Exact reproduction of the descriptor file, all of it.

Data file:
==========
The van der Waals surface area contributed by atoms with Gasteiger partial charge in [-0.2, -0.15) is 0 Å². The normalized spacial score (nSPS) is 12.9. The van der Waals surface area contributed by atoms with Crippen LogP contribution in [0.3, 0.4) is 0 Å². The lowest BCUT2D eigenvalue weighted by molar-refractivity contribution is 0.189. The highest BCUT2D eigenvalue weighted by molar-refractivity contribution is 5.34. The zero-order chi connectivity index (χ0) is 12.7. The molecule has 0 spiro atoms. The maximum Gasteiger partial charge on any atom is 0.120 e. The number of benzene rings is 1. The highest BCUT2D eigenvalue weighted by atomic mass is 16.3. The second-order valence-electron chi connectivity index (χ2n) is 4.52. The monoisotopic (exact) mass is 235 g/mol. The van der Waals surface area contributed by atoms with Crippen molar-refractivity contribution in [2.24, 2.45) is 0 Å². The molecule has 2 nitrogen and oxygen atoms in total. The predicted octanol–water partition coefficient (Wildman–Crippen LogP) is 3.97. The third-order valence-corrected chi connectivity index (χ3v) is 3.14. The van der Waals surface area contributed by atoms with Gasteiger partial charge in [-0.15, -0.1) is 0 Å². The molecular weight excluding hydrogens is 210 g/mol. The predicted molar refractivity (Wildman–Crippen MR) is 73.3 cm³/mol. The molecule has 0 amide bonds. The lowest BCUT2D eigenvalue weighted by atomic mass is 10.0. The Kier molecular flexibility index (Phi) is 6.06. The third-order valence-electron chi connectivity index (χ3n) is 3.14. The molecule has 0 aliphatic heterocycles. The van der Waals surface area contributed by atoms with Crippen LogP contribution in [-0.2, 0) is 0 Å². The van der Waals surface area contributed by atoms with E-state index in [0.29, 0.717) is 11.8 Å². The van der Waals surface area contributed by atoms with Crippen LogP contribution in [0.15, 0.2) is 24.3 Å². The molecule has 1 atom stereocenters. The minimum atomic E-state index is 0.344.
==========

The van der Waals surface area contributed by atoms with Gasteiger partial charge in [-0.2, -0.15) is 0 Å². The normalized spacial score (nSPS) is 12.9. The van der Waals surface area contributed by atoms with Crippen LogP contribution in [0.3, 0.4) is 0 Å². The lowest BCUT2D eigenvalue weighted by molar-refractivity contribution is 0.189. The highest BCUT2D eigenvalue weighted by molar-refractivity contribution is 5.34. The zero-order chi connectivity index (χ0) is 12.7. The molecule has 0 spiro atoms. The maximum Gasteiger partial charge on any atom is 0.120 e. The number of benzene rings is 1. The highest BCUT2D eigenvalue weighted by atomic mass is 16.3. The second-order valence-electron chi connectivity index (χ2n) is 4.52. The monoisotopic (exact) mass is 235 g/mol. The van der Waals surface area contributed by atoms with Crippen molar-refractivity contribution in [2.24, 2.45) is 0 Å². The molecule has 2 nitrogen and oxygen atoms in total. The predicted octanol–water partition coefficient (Wildman–Crippen LogP) is 3.97. The third-order valence-corrected chi connectivity index (χ3v) is 3.14. The van der Waals surface area contributed by atoms with Gasteiger partial charge in [-0.15, -0.1) is 0 Å². The molecular weight excluding hydrogens is 210 g/mol. The predicted molar refractivity (Wildman–Crippen MR) is 73.3 cm³/mol. The molecule has 0 amide bonds. The lowest BCUT2D eigenvalue weighted by atomic mass is 10.0. The Kier molecular flexibility index (Phi) is 6.06. The third-order valence-electron chi connectivity index (χ3n) is 3.14. The molecule has 0 aliphatic heterocycles. The van der Waals surface area contributed by atoms with Crippen LogP contribution in [-0.2, 0) is 0 Å². The van der Waals surface area contributed by atoms with E-state index in [0.29, 0.717) is 11.8 Å². The van der Waals surface area contributed by atoms with Crippen LogP contribution in [0.15, 0.2) is 24.3 Å². The molecule has 1 atom stereocenters. The minimum atomic E-state index is 0.344.